Can Stem Cell Transplantation Therapy Be Used to Restore Vision Lost Due to Glaucoma?

September 27, 2009

My husband to be has only 7 degrees of vision in his left eye and is completely blind in the right.  How encouraging is stem cell transplantation therapy in possibly ever increasing his vision and possible restoring the retinal ganglion nerve cells?  He has had glaucoma and this degree of vision loss for around 20 years and he is only 49 years old.  We found a website called Stem Cells for Hope that has a medical evaluation form to fill out to be considered for stem cell therapy.  The closest clinic is in Mexico.  Are there any trials or clinics that actually do stem cell therapy for possibly restoring sight?

 

 



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5 Responses to “Can Stem Cell Transplantation Therapy Be Used to Restore Vision Lost Due to Glaucoma?”

  1. Dr. Ari Weitzner on September 29th, 2009 6:40 pm

    any retinal stem cell therapy at this time is purely experimental. if he undergoes this treatment, be prepared for no results and loss of a lot of money. if a reputable, world-class eye center like wills or bascom palmer is conducting studies, then it may be worthwhile to volunteer, and it would be free to you. otherwise, going to a “clinic” in mexico is sure to be a collasal waste of time and money. so my advice is to call wills or bascom palmer and ask whether any stem cell studies are being performed.
    you have to understand that stem cell therapy to reverse blindness is in the very early stages. i dont expect anything practical for many years. i am so sorry i dont have better news for you.

  2. sharon on June 16th, 2010 3:54 am

    My father lost his eyesight due to glaucoma. He says he is willing to allow himself to be part of an experiment if there was any hope in his eyesight being restored. How safe is signing yourself over to a hospital to be part of an experiment? Do you feel it would be worth it? We live in Maryland, home of Johns Hopkins Wilmer Eye Clinic.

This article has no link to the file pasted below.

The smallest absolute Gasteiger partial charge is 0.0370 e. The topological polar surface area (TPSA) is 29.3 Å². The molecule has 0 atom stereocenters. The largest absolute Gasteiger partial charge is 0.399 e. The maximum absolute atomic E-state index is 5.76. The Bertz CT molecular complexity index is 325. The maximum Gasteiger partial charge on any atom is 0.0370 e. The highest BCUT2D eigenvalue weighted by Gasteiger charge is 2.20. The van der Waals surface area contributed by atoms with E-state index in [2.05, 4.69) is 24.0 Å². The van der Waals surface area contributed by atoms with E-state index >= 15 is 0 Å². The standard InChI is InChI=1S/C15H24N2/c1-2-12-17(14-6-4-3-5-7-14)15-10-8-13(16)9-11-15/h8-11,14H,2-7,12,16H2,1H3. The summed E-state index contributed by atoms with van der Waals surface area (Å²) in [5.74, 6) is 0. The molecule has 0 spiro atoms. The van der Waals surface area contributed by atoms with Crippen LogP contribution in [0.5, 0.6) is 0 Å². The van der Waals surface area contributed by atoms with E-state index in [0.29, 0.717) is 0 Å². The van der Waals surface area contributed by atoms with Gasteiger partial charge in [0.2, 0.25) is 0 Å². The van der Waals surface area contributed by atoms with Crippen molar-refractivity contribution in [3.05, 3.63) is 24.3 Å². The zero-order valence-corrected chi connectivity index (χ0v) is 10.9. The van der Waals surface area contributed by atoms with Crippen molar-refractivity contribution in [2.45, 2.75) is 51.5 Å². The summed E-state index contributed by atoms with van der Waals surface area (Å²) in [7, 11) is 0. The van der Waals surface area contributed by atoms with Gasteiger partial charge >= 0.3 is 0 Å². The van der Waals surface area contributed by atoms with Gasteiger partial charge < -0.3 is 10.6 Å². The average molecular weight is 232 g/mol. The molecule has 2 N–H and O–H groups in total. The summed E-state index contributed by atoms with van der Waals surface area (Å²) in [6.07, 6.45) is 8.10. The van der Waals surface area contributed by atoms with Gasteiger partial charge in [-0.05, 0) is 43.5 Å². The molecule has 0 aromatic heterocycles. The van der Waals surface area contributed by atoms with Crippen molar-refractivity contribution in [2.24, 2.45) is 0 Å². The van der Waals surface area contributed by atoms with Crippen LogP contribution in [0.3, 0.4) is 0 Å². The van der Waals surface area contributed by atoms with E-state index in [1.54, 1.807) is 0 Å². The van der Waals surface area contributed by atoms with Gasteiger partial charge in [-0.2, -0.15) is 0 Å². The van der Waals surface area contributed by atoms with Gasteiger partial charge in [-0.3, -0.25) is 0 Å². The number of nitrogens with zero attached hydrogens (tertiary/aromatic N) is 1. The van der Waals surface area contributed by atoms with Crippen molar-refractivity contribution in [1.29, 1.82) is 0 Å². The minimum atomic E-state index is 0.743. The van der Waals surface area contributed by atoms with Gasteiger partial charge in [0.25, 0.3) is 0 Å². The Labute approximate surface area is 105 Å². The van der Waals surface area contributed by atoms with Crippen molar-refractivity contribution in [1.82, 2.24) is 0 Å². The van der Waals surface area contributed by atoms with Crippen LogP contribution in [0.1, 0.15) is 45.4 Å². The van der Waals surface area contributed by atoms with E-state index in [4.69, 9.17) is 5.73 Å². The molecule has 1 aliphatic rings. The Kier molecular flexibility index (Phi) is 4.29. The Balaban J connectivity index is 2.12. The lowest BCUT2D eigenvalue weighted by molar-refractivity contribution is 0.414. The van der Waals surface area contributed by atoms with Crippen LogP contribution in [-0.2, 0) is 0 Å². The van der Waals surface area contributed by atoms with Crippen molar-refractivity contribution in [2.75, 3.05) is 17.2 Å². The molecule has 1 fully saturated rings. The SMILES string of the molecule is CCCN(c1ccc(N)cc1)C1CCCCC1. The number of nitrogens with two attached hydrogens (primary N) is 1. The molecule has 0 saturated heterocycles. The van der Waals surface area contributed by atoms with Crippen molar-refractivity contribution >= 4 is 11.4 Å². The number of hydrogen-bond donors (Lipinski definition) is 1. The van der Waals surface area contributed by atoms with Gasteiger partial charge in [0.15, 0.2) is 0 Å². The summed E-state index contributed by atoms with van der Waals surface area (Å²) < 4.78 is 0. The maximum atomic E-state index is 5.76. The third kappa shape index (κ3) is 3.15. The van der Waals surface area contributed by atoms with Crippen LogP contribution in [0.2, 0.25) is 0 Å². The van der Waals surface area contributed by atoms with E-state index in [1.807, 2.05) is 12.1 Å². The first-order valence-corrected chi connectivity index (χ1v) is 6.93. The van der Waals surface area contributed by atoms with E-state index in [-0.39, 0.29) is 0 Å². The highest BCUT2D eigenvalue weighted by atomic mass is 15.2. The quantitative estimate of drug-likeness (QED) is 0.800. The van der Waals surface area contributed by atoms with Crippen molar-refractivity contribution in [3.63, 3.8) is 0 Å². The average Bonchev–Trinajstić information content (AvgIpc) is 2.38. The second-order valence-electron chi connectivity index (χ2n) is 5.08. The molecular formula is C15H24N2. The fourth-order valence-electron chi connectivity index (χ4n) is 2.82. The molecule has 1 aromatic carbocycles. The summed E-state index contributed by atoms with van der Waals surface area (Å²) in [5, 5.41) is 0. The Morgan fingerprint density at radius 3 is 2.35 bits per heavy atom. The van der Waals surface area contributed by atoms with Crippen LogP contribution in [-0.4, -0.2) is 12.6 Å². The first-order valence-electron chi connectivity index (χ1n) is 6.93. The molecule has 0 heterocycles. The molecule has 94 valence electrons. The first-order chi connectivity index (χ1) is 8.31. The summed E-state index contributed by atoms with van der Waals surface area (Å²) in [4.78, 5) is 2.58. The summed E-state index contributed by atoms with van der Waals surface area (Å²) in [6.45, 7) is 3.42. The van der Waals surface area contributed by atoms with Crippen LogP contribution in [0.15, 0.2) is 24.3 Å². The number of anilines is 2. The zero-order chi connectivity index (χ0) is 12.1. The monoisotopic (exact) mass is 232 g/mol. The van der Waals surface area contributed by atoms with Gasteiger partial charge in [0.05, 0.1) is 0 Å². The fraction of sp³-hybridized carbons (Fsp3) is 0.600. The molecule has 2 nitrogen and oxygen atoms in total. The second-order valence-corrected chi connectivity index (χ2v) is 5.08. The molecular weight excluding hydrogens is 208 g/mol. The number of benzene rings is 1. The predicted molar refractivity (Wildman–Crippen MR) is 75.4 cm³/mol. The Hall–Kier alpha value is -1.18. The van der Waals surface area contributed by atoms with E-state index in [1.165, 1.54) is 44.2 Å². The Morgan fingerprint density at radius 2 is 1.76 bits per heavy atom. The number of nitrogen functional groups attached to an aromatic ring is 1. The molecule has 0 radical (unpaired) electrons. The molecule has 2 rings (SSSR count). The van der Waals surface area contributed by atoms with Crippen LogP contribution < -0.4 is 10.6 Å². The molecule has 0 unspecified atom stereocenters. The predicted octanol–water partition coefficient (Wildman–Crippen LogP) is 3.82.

He had been diagnosed in his early thirties and is now 72 years old. He has had laser surgery, taken medications to reduce the pressure and he still lost his eyesight completely in the last 6 years. My youngest sister also suffers from this insidious disease and also my youngest brother. My sister was only 15 when diagnosed and now, in her mid forties, she is still losing sight in spite of taking her anti-pressure meds and having had laser surgery once. She can no longer drive. My baby brother was in his early thirties when diagnosed and is now in his early forties. Any information you have will be extremely appreciated.

  3. Frank on January 22nd, 2013 6:35 pm

    Dr. Ari Weitzner,

    then is the story of Macie Morse a lie? she regained vision by restoring her site using stem cell therapy in china. Covered by many news outlets and verified.

    aren’t you a bit too negative and perhaps mis-nformed?

  4. JD Bliss on January 22nd, 2013 10:17 pm

    I don’t think Dr. Weitzner is saying any particular case is a lie. Rather, people need to be very cautious since there have been tragedies resulting from injection of stem cells in China. In other words, the fact that there are some successful cases doesn’t establish that the procedures being employed in China are safe. Alot will depend on the skill of the doctor and the hospital, the purity of the stem cells, etc. In short, I think Dr. Weitzner’s point is that without extensive due diligence, you are simply rolling the dice.

    This blog has previously referenced a website that provides information on evaluating the safety of stem cell therapies – you should check it out:

    http://eyedocnews.com/006111-how-safe-is-stem-cell-therapy/

    Perhaps the most promising results have come out of stem cell therapy trials being conducted by Advanced Cell Technology (Nasdaq: ACTC) at various world-class institutes. See more at:

    http://eyedocnews.com/006904-update-from-maurie-hill-patient-participating-in-clinical-trial-to-treat-stargardts-with-stem-cells/

  5. ari on January 23rd, 2013 10:38 pm

    frank- if we relied on news reports about this or that “cure”, then we would have a cure for cancer and blindness and every other disease out there. these kinds of “reports” are, at worst, either outright lies by people trying to make money/fame, or at best, simple misinformation/bias. i mean, really- if stem cells “cured” someone’s blindness, wouldnt the scientific community look into it??? or is the scientific community part of a conspiracy to keep people sick?
    i never rely on anything except peer-reviewed literature by reputable journals…and even they make mistakes sometimes.

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